A Machiavellian Framing of Power Dynamics in Shakespeare's Henry V as Adapted by Olivier, Branagh, and the BBC's Hollow Crown
English Language and Literature
Film and Media Studies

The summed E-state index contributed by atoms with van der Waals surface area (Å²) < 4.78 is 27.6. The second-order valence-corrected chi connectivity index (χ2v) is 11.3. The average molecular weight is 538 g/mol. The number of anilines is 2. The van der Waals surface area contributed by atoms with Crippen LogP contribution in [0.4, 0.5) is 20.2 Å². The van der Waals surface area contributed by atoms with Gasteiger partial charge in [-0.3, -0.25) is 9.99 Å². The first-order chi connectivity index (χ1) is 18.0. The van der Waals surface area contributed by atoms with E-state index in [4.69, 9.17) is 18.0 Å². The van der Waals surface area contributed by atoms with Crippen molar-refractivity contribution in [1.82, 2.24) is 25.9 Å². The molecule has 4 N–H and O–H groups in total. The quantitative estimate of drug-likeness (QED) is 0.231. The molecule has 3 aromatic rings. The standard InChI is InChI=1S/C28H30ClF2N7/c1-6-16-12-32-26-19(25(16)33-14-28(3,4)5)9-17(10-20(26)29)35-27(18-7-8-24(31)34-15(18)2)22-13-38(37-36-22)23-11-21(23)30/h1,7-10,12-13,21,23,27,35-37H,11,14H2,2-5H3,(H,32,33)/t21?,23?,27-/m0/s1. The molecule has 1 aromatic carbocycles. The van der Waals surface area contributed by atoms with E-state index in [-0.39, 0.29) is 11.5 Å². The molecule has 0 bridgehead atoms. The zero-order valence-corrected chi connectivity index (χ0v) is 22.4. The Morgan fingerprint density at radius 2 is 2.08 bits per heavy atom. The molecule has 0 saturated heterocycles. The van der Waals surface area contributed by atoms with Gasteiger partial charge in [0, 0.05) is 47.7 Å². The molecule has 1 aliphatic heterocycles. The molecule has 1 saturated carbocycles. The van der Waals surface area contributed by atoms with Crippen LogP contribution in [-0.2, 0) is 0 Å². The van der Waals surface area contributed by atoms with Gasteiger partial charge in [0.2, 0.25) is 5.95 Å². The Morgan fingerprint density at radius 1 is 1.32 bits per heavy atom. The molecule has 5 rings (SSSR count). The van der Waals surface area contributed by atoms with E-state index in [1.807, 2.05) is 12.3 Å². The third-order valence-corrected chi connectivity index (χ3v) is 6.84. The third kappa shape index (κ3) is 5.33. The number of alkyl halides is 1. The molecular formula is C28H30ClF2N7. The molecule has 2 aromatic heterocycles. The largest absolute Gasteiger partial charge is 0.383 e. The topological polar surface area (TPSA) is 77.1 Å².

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AbstractNiccolo Machiavelli's work The Prince (1532) proposed a pragmatic way of acquiring and maintaining power that profoundly and controversially influenced Renaissance understandings of rule. The principles outlined in The Prince shape the power dynamics in William Shakespeare's Henry V (1599), as well as Prince Hal's layered and complicated rise to rule throughout the Henriad. Archival study of late sixteenth-century pamphlets reveal the strong though countercurrents in response to Machiavellianism in England. Nonetheless, The Prince has long been seen as a model for Shakespeare's portrayal of Henry V's monarchal power. Film adaptations of Henry V rely upon the distinct vocabulary of cinema to wrestle with this problematic model of kingship. A trio of adaptations-- Laurence Olivier (1944), Kenneth Branagh (1989), and BBC's Hollow Crown (2012)-- take related and contrasting approaches to balancing Henry's benevolent morality against his more Machiavellian manipulations. Extra-textual materials including historic context, director biography, and the means of production especially influence the more recent productions of Henry V's character in Branagh and the BBC. Specifically, the legacy left by Olivier, Branagh's personal biography, the mentor- mentee relationship between Branagh and the star Tom Hiddleston in the Hollow Crown series all respectively impact the depiction of power dynamics in the films.